We ripped along gravel roads, thankful to have left the sand and highway behind. The country opened up in front of us, with rolling sage grasslands, shrubby blackbrush, and the occasional pinon juniper. We cranked along, passing each other, chatting, and feeling the wind rush around our bikes and bodies. Dark clouds swirled above and threatened rain. At lunch, we all wondered if it would produce, but the desert stayed dry.
Our long lunch break gave us time to explore Swasey Cabin, some old ranching infrastructure, and some interesting geological formations. Swasey Cabin is built from lodgepole pine timber linked together as a dusty reminder of how the original Euro-American settlers spent their time. It was built from the want to live among the unforgiving landscape. The settlers used the resources as best they could. They collected water and ice from a seep, and stored food in a cave that doubled as a freezer.
Behind Swasey Cabin was Eagle Canyon. Susan took the pulse of a sleepy post-lunch crew.
“Who wants to bike down to Eagle Arch?” she asked. We all rallied and mounted up. The ride down to the Arch was the first technical riding of the trip. We romped through loose sand, slickrock terraces, drops, and fun balance-y broken ground. It was exhilarating rolling over the obstacles, challenging myself to commit to scary drops or a fast, loose corner, blasting dirt off the double track.
The Arch rose out of the drainage and swept up high until it connected with the cliff it had been pulling away from. Ravens drifted above with the grey clouds. We snapped a few photos, stretched out, and climbed back on our bikes to repeat the steep ascent. Only a couple raindrops pattered on our shoulders.
After Swaseys, we cruised more gravel that criss-crossed the plateau. The route to our campsite was more or less the main gravel road through the Swell, so the sandy slog from the morning was a distant memory.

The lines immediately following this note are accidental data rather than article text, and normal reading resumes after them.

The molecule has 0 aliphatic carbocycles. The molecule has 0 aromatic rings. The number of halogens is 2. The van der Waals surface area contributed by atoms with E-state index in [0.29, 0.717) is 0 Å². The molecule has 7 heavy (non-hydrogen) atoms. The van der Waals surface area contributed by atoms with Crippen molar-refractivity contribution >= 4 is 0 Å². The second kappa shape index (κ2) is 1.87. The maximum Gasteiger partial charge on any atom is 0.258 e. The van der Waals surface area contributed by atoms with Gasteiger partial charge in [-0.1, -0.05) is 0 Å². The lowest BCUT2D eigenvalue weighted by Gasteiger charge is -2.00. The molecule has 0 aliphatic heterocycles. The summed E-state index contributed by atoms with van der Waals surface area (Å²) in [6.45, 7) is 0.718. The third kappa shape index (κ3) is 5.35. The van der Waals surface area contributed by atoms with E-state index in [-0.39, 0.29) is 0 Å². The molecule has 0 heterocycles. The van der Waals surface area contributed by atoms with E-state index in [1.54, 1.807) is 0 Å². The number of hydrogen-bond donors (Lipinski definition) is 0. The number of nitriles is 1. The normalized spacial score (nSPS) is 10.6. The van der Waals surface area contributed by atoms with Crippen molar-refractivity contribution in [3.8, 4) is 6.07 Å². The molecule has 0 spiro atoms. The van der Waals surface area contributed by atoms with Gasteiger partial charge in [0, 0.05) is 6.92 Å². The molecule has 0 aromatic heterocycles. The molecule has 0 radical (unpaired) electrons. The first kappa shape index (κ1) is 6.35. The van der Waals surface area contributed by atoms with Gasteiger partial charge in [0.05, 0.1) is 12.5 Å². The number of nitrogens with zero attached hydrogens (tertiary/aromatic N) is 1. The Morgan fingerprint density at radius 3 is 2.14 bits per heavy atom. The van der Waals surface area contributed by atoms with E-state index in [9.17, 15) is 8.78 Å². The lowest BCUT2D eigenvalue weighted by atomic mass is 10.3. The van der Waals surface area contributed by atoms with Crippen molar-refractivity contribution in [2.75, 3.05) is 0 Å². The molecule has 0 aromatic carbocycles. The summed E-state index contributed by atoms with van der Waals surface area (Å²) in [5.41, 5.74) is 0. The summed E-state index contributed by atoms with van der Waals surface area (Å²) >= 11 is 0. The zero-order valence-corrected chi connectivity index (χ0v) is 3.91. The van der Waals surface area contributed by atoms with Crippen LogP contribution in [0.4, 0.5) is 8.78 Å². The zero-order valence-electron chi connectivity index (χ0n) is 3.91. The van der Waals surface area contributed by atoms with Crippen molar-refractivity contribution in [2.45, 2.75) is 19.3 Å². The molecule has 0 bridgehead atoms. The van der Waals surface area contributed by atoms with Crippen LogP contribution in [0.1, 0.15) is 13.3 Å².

We climbed a hill which dropped into a long and enjoyable descent, flowing through winding corners, past tall sandstone walls and whizzed by juniper forests. To get to camp, we whooped through a rollercoaster of hills onto the Family Butte mesa, which features a series of desert towers. The climb was mellow, and I chatted with Eugene, the oldest member of our group. He told hilarious stories from his time traveling the world and the West.
Soon we were atop the mesa and Susan started looking for the turnoff to a camp she had hoped we’d get. She peered to her right and veered off, the rest of us waiting at the junction. A minute later she came back with a wide grin, “Oh yeah! This is the place!”
It was an astonishing view off a massive cliff, down onto another giant valley, across which stood a huge sandstone wall. Beyond that were blue-grey mountains stretching into the distance. The clouds that had not produced any rain swirled on the horizon, the setting sun shining through them, illuminating the canyon colors.
As we stood there, someone pointed out that we had not seen a single person since we left Swasey Cabin. It seemed that we had the whole desert to ourselves. We had dinner and drinks and watched the colors change with the light. As the sun dipped behind the horizon, the wind picked up, but we stayed out for a while and watched the stars rise before heading off to bed.